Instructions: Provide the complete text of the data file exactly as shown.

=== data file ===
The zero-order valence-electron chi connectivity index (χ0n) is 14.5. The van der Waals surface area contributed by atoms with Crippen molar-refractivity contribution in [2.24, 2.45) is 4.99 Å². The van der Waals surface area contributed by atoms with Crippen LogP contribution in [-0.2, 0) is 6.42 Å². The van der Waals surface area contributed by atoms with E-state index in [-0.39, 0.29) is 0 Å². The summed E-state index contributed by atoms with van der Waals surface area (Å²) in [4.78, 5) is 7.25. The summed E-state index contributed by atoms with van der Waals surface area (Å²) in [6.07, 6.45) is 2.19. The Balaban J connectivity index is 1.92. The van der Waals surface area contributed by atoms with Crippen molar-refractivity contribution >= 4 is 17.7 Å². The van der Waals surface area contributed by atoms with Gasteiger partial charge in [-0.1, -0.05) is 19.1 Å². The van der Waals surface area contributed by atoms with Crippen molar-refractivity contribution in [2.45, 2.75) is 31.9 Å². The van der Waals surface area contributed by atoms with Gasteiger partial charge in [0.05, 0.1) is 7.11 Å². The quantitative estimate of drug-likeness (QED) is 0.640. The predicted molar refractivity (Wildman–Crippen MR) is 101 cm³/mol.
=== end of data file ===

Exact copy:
The zero-order valence-electron chi connectivity index (χ0n) is 14.5. The van der Waals surface area contributed by atoms with Crippen molar-refractivity contribution in [2.24, 2.45) is 4.99 Å². The van der Waals surface area contributed by atoms with Crippen LogP contribution in [-0.2, 0) is 6.42 Å². The van der Waals surface area contributed by atoms with E-state index in [-0.39, 0.29) is 0 Å². The summed E-state index contributed by atoms with van der Waals surface area (Å²) in [4.78, 5) is 7.25. The summed E-state index contributed by atoms with van der Waals surface area (Å²) in [6.07, 6.45) is 2.19. The Balaban J connectivity index is 1.92. The van der Waals surface area contributed by atoms with Crippen molar-refractivity contribution >= 4 is 17.7 Å². The van der Waals surface area contributed by atoms with Gasteiger partial charge in [-0.1, -0.05) is 19.1 Å². The van der Waals surface area contributed by atoms with Crippen molar-refractivity contribution in [2.45, 2.75) is 31.9 Å². The van der Waals surface area contributed by atoms with Gasteiger partial charge in [0.05, 0.1) is 7.11 Å². The quantitative estimate of drug-likeness (QED) is 0.640. The predicted molar refractivity (Wildman–Crippen MR) is 101 cm³/mol.